As you are reading this, Christian will be in the belly of one of those military planes on the way to some forsaken location in Afghanistan. I have been told those planes are not exactly luxury liners – not even peanuts or bad movies to keep you company. Just the noise of the engine, the chatter of your friends and your own thoughts. It’s a long way from North Carolina to Afghanistan to have to spend it thinking.
It’s awfully cold in Afghanistan this time of the year but Christian is equipped with the latest in warm wear or so he tells me. I answer that he better have state of the art clothes if it’s true that each soldier going to war is costing the taxpayers 1 million $ a piece. He smiles widely and says that, as far as he knows, he is only worth half a mill. I look at him quizzically. “You know, that is what my family gets if..” and the rest hangs in the air while I look away, resume my business of rearranging cookie plates and mumble that he shouldn’t even go there.
But why shouldn’t he? Whom am I to say to a 23-year-old who enrolled for a better opportunity in life that he has no right in thinking about his mortality, while he is about to embark on a tour of duty that might be the most difficult thing he will ever have to face? This aseptic war, now entering its 10th year, hasn’t touched the majority of Americans, unless its expense can be attributed to helping the economic downturn. But, really, what sacrifices did I have to make or anyone I know? Despite being strongly opposed to it, I never once took my butt to a peace rally.My life has always been far removed from anything to do with the military and, had I been an adult in the ’60’s, I would have probably given Jane Fonda some serious competition, or so I like to think.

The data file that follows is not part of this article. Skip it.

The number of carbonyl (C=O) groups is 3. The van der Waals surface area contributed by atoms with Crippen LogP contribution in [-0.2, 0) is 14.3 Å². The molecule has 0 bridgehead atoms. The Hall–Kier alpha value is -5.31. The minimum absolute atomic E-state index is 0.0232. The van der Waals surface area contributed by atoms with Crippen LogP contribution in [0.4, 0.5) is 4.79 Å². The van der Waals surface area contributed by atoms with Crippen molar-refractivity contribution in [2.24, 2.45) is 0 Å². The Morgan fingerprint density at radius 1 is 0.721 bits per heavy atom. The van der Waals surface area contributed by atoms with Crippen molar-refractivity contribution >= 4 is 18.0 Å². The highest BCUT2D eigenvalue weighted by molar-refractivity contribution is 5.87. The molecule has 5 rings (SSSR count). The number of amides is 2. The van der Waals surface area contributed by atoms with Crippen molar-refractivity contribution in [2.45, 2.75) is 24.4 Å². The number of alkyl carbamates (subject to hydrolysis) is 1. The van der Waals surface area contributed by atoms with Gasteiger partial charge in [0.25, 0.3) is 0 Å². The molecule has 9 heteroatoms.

Christian, whom I met through my full-time sous chef and part-time daughter Charmaine, has become the face I put on this war. He is my personal investment in making sure I know what is going on and don’t skip the articles on Afghanistan and Iraq and I do participate in the debate. Because I want him to come home in one handsome piece, and be invited to his wedding (Chris, if you are reading, I am making the assumption you will make an honest woman of the ‘Maine one day) and find out what else he is going to do with the rest of his life.
Christian is my commitment to push my representative to work hard and ensure that he and his fellow Marines come home within the timeframe that has been set. It’s the least I can do while I watch Charmaine’s life unfolding between a phone call and an e-mail and a care package she always seems to be putting together for her boyfriend. If he needs the courage to face circumstances that couldn’t be more far removed from our everyday life, she needs the strength to keep on being cheerful, optimistic, encouraging and organize her life around a temporary absence.
Since the first time I started asking myself questions and opened a book on the Middle East, I have been keenly aware that this is a quagmire I will most likely won’t see resolved in my lifetime. But I wish everyone had a Christian in their lives to remind them that Afghanistan and Iraq and Yemen are not meaningless dots on a changing world map.